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CAN-ADAPTT

Pregnancy-Clinical-Considerations

Pregnant and Breastfeeding Women  Clinical Considerations

 


The following clinical considerations are included in CAN-ADAPTT's guideline and have been approved by the Guideline Development Group (GDG). ​

 

·  There is limited evidence on harms associated with the use of NRT during pregnancy. Two prospective studies found no adverse maternal or fetal effects from the use of nicotine patch during pregnancy; however, one recent study demonstrated potential association between NRT and congenital defects. This data cannot support or exclude an association between first trimester NRT use and an increased risk of congenital defects due to several methodological issues. Therefore, until further information is available, the risks and benefits of smoking versus the use of NRT during pregnancy must be considered when counselling about smoking cessation options.

 
·  There is some evidence from RCTs that NRT may be efficacious in pregnancy in terms of decreasing tobacco use and improving pregnancy outcomes.  No safety concerns were identified in these trials.  Therefore, benefits of NRT seem to outweigh potential risks; NRT should be considered when counselling has been ineffective.
 
·  Despite preliminary evidence that continued smoking and relapse are more likely among pregnant women who have a smoking partner, there is limited data  regarding the benefits of partner involvement in smoking cessation interventions for pregnant smokers.  In non-pregnant populations, interventions to increase support did not find increased quitting rates.
 
·  Evidence from a recent systematic review and meta-analysis demonstrated negative perinatal outcomes (e.g. trend towards lower birth weight, smaller head circumference and congenital anomalies) associated with second-hand smoke exposure.  Therefore, pregnant and breastfeeding women should avoid this environmental risk.
 
·  Challenges in identification due to stigma associated with smoking during pregnancy.
 
·  Smoking cessation interventions should be considered for the full spectrum of care from preconception visit to 1 year postpartum.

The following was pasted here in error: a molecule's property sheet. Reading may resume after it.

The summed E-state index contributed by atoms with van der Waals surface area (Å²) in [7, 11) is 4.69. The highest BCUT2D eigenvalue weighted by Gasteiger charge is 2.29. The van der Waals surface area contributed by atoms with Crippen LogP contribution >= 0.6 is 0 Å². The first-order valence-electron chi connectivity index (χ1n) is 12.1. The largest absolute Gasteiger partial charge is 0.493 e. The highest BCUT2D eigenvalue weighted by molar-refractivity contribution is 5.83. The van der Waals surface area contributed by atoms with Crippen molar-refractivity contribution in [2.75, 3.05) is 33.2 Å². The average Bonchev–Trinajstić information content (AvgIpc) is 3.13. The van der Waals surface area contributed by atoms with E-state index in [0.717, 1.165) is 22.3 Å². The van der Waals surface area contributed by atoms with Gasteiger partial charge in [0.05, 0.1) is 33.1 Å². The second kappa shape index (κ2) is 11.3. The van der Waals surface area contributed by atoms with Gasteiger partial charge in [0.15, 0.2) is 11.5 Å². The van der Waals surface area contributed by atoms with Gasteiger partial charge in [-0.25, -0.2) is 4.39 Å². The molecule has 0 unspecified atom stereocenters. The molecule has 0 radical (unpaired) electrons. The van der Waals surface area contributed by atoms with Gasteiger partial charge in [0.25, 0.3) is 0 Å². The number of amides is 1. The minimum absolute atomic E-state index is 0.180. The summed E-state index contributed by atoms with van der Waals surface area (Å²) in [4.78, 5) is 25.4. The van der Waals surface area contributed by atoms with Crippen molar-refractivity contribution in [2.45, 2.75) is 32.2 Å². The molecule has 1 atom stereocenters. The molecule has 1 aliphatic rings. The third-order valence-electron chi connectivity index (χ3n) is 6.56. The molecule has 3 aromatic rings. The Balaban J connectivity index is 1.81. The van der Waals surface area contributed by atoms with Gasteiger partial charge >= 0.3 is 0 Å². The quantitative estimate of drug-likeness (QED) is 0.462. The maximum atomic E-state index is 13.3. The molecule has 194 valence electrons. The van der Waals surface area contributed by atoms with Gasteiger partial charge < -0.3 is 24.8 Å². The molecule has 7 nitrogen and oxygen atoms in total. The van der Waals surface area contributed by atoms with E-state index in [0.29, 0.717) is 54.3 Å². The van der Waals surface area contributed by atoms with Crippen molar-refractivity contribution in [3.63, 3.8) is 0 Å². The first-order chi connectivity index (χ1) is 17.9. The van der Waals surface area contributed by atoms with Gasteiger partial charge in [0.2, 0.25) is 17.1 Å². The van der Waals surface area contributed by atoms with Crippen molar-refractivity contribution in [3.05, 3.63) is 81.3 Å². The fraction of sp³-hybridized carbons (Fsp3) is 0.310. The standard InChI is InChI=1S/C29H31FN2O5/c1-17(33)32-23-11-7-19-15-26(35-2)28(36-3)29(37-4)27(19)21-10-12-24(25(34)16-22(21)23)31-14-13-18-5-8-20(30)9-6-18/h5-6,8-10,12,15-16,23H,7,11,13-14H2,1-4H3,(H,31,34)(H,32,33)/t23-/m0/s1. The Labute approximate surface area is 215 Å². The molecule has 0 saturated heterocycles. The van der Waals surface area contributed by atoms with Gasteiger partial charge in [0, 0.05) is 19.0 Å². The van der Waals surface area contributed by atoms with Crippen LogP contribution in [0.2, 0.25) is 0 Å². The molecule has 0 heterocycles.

·  Smoking cessation counselling and care of pregnant smokers may be conducted by physicians, allied healthcare professionals (e.g. social worker, pharmacist, community health representatives), midwives, doulas, prenatal advisors, postpartum supports, family home visitors, and others.
 
·  Nicotine replacement therapy (NRT) can be considered as a second line option for individuals who cannot quit after counselling interventions.
 
·  Depression during pregnancy is a common occurrence and the use of Zyban (bupropion) may be appropriate to treat both smoking and depression. There is limited evidence on the effectiveness of bupropion for smoking cessation during pregnancy.  In addition, there is no evidence of harm related to the use of bupropion during pregnancy and therefore, it may be considered for use as an alternative to NRT for a subpopulation of pregnant smokers (see Table 1 below).
 
·   Including partners, friends, and/or family in a pregnant smoker’s quit attempt is essential to increase the likelihood of successful smoking cessation interventions.
 
·  A smoke-free home environment should be encouraged for partners, friends, family members of pregnant and breastfeeding women to ensure safety from second-hand smoke/environmental tobacco smoke. 
 
 

Table 1 – Negative Eff​ects Associated with Cigarette Smoking
During Pregnancy and Breastfeeding

 
Cigarette smoking during pregnancy and breastfeeding is associated with numerous negative effects on mother, fetus, infant and adolescent.1
 
 
Pregnancy ​​Co​mplications
 

Neonatal Effects

Long-Term Effects

 
 
·  Subfertility 
 
(female and male)

 
·  Ectopic pregnancy (outside the uterus)

 
·  Spontaneous abortion (miscarriage)

 
·  Preterm labour

 
·  Premature rupture of membranes

 
·  Placental problems (previa & abruption)

 
·  Growth restriction
 
 
 
 
·  Low birth weight (on average ~200 grams smaller)

 
·  Increased perinatal mortality

 
·  Increased admission to the neonatal intensive care unit (NICU)

 
·  Sudden infant death syndrome (SIDS)

 
·  Decreased volume of breast milk and duration of breastfeeding
 
 
 
·  Childhood respiratory illnesses (asthma, pneumonia, bronchitis)

 
·  Other childhood medical problems (ear infections)

 
·  Learning problems (reading, mathematics, general ability)

 
·  Behavioral problems

 
·  Attention deficit hyperactivity disorder (ADHD)
 

 

   ​1. Briggs GG, Freeman RK, Yaffe SJ. Drugs in Pregnancy and Lactation, 7th edition. Philadelphia: Lippincott Williams & Wilkins, 2005​ 



 
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   Pregnant and Breastfeeding Women​